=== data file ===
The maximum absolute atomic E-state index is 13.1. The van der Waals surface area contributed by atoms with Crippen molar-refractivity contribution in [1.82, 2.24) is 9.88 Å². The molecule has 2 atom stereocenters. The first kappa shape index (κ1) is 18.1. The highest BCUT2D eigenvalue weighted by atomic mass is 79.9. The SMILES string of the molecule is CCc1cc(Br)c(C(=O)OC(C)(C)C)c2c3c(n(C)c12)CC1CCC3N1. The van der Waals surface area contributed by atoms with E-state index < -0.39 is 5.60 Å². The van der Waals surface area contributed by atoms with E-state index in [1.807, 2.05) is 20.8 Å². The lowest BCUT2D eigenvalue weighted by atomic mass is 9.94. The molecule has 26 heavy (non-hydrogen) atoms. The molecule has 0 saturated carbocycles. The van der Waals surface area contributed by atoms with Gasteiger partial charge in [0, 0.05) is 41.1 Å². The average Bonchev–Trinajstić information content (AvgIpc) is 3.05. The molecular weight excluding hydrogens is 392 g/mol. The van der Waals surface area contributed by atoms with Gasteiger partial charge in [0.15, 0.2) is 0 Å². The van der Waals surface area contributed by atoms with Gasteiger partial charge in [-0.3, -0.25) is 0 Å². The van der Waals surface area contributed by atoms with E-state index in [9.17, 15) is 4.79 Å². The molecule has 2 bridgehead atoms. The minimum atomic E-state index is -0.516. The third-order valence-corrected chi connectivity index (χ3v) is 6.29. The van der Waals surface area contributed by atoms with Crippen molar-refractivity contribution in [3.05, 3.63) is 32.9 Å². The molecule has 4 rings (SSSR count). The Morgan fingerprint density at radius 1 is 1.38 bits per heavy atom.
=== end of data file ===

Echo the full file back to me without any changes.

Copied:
The maximum absolute atomic E-state index is 13.1. The van der Waals surface area contributed by atoms with Crippen molar-refractivity contribution in [1.82, 2.24) is 9.88 Å². The molecule has 2 atom stereocenters. The first kappa shape index (κ1) is 18.1. The highest BCUT2D eigenvalue weighted by atomic mass is 79.9. The SMILES string of the molecule is CCc1cc(Br)c(C(=O)OC(C)(C)C)c2c3c(n(C)c12)CC1CCC3N1. The van der Waals surface area contributed by atoms with E-state index < -0.39 is 5.60 Å². The van der Waals surface area contributed by atoms with E-state index in [1.807, 2.05) is 20.8 Å². The lowest BCUT2D eigenvalue weighted by atomic mass is 9.94. The molecule has 26 heavy (non-hydrogen) atoms. The molecule has 0 saturated carbocycles. The van der Waals surface area contributed by atoms with Gasteiger partial charge in [0, 0.05) is 41.1 Å². The average Bonchev–Trinajstić information content (AvgIpc) is 3.05. The molecular weight excluding hydrogens is 392 g/mol. The van der Waals surface area contributed by atoms with Gasteiger partial charge in [0.15, 0.2) is 0 Å². The van der Waals surface area contributed by atoms with Gasteiger partial charge in [-0.3, -0.25) is 0 Å². The van der Waals surface area contributed by atoms with E-state index in [9.17, 15) is 4.79 Å². The molecule has 2 bridgehead atoms. The minimum atomic E-state index is -0.516. The third-order valence-corrected chi connectivity index (χ3v) is 6.29. The van der Waals surface area contributed by atoms with Crippen molar-refractivity contribution in [3.05, 3.63) is 32.9 Å². The molecule has 4 rings (SSSR count). The Morgan fingerprint density at radius 1 is 1.38 bits per heavy atom.